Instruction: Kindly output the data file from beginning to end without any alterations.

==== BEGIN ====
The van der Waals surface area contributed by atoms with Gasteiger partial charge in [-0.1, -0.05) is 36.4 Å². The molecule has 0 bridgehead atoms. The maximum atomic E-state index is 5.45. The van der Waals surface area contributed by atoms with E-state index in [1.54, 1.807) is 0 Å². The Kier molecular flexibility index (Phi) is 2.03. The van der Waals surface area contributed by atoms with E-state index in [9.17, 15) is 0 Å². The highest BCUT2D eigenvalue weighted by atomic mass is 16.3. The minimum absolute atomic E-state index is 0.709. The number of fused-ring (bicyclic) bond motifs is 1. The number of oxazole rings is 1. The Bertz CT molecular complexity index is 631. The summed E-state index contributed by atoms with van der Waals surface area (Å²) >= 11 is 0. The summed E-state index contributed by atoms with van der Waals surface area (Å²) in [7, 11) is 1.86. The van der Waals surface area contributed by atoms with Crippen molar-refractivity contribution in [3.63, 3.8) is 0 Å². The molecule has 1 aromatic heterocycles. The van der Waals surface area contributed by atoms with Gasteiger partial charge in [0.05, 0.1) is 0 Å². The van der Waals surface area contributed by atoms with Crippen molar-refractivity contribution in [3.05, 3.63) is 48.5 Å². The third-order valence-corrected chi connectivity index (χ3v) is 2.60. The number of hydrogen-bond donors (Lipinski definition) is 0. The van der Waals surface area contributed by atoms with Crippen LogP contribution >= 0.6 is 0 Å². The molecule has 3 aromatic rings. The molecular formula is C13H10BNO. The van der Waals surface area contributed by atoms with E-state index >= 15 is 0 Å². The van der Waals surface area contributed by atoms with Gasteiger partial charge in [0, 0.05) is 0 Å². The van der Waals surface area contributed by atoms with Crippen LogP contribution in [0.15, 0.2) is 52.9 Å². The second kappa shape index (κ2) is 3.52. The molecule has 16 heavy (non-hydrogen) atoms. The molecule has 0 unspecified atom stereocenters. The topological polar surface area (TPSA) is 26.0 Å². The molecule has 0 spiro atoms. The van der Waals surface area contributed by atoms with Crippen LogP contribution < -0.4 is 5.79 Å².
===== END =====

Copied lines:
The van der Waals surface area contributed by atoms with Gasteiger partial charge in [-0.1, -0.05) is 36.4 Å². The molecule has 0 bridgehead atoms. The maximum atomic E-state index is 5.45. The van der Waals surface area contributed by atoms with E-state index in [1.54, 1.807) is 0 Å². The Kier molecular flexibility index (Phi) is 2.03. The van der Waals surface area contributed by atoms with E-state index in [9.17, 15) is 0 Å². The highest BCUT2D eigenvalue weighted by atomic mass is 16.3. The minimum absolute atomic E-state index is 0.709. The number of fused-ring (bicyclic) bond motifs is 1. The number of oxazole rings is 1. The Bertz CT molecular complexity index is 631. The summed E-state index contributed by atoms with van der Waals surface area (Å²) >= 11 is 0. The summed E-state index contributed by atoms with van der Waals surface area (Å²) in [7, 11) is 1.86. The van der Waals surface area contributed by atoms with Crippen molar-refractivity contribution in [3.63, 3.8) is 0 Å². The molecule has 1 aromatic heterocycles. The van der Waals surface area contributed by atoms with Gasteiger partial charge in [0.05, 0.1) is 0 Å². The van der Waals surface area contributed by atoms with Crippen molar-refractivity contribution in [3.05, 3.63) is 48.5 Å². The third-order valence-corrected chi connectivity index (χ3v) is 2.60. The number of hydrogen-bond donors (Lipinski definition) is 0. The van der Waals surface area contributed by atoms with Crippen LogP contribution >= 0.6 is 0 Å². The molecule has 3 aromatic rings. The molecular formula is C13H10BNO. The van der Waals surface area contributed by atoms with E-state index >= 15 is 0 Å². The van der Waals surface area contributed by atoms with Gasteiger partial charge in [0, 0.05) is 0 Å². The van der Waals surface area contributed by atoms with Crippen LogP contribution in [0.15, 0.2) is 52.9 Å². The second kappa shape index (κ2) is 3.52. The molecule has 16 heavy (non-hydrogen) atoms. The molecule has 0 unspecified atom stereocenters. The topological polar surface area (TPSA) is 26.0 Å². The molecule has 0 spiro atoms. The van der Waals surface area contributed by atoms with Crippen LogP contribution < -0.4 is 5.79 Å².